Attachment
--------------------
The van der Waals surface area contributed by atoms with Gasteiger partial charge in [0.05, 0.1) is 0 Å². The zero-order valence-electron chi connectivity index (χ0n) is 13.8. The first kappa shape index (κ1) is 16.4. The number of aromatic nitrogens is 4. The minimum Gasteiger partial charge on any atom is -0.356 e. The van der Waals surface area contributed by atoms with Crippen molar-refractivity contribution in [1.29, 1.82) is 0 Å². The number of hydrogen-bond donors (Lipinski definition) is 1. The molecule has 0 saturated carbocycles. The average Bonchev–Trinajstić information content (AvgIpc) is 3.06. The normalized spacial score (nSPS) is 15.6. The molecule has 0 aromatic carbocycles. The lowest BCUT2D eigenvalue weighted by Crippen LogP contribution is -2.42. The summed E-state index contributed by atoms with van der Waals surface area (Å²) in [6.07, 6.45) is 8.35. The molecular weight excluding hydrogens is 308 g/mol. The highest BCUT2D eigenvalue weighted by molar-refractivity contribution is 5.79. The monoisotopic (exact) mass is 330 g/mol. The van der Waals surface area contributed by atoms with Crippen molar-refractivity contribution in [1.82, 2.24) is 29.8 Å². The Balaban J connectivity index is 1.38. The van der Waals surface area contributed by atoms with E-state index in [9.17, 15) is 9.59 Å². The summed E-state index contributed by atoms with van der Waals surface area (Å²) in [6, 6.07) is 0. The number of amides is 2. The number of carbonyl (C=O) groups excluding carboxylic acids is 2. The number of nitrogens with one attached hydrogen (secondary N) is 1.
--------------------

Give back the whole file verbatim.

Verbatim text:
The van der Waals surface area contributed by atoms with Gasteiger partial charge in [0.05, 0.1) is 0 Å². The zero-order valence-electron chi connectivity index (χ0n) is 13.8. The first kappa shape index (κ1) is 16.4. The number of aromatic nitrogens is 4. The minimum Gasteiger partial charge on any atom is -0.356 e. The van der Waals surface area contributed by atoms with Crippen molar-refractivity contribution in [1.29, 1.82) is 0 Å². The number of hydrogen-bond donors (Lipinski definition) is 1. The molecule has 0 saturated carbocycles. The average Bonchev–Trinajstić information content (AvgIpc) is 3.06. The normalized spacial score (nSPS) is 15.6. The molecule has 0 aromatic carbocycles. The lowest BCUT2D eigenvalue weighted by Crippen LogP contribution is -2.42. The summed E-state index contributed by atoms with van der Waals surface area (Å²) in [6.07, 6.45) is 8.35. The molecular weight excluding hydrogens is 308 g/mol. The highest BCUT2D eigenvalue weighted by molar-refractivity contribution is 5.79. The monoisotopic (exact) mass is 330 g/mol. The van der Waals surface area contributed by atoms with Crippen molar-refractivity contribution in [1.82, 2.24) is 29.8 Å². The Balaban J connectivity index is 1.38. The van der Waals surface area contributed by atoms with E-state index in [9.17, 15) is 9.59 Å². The summed E-state index contributed by atoms with van der Waals surface area (Å²) in [6, 6.07) is 0. The number of amides is 2. The number of carbonyl (C=O) groups excluding carboxylic acids is 2. The number of nitrogens with one attached hydrogen (secondary N) is 1.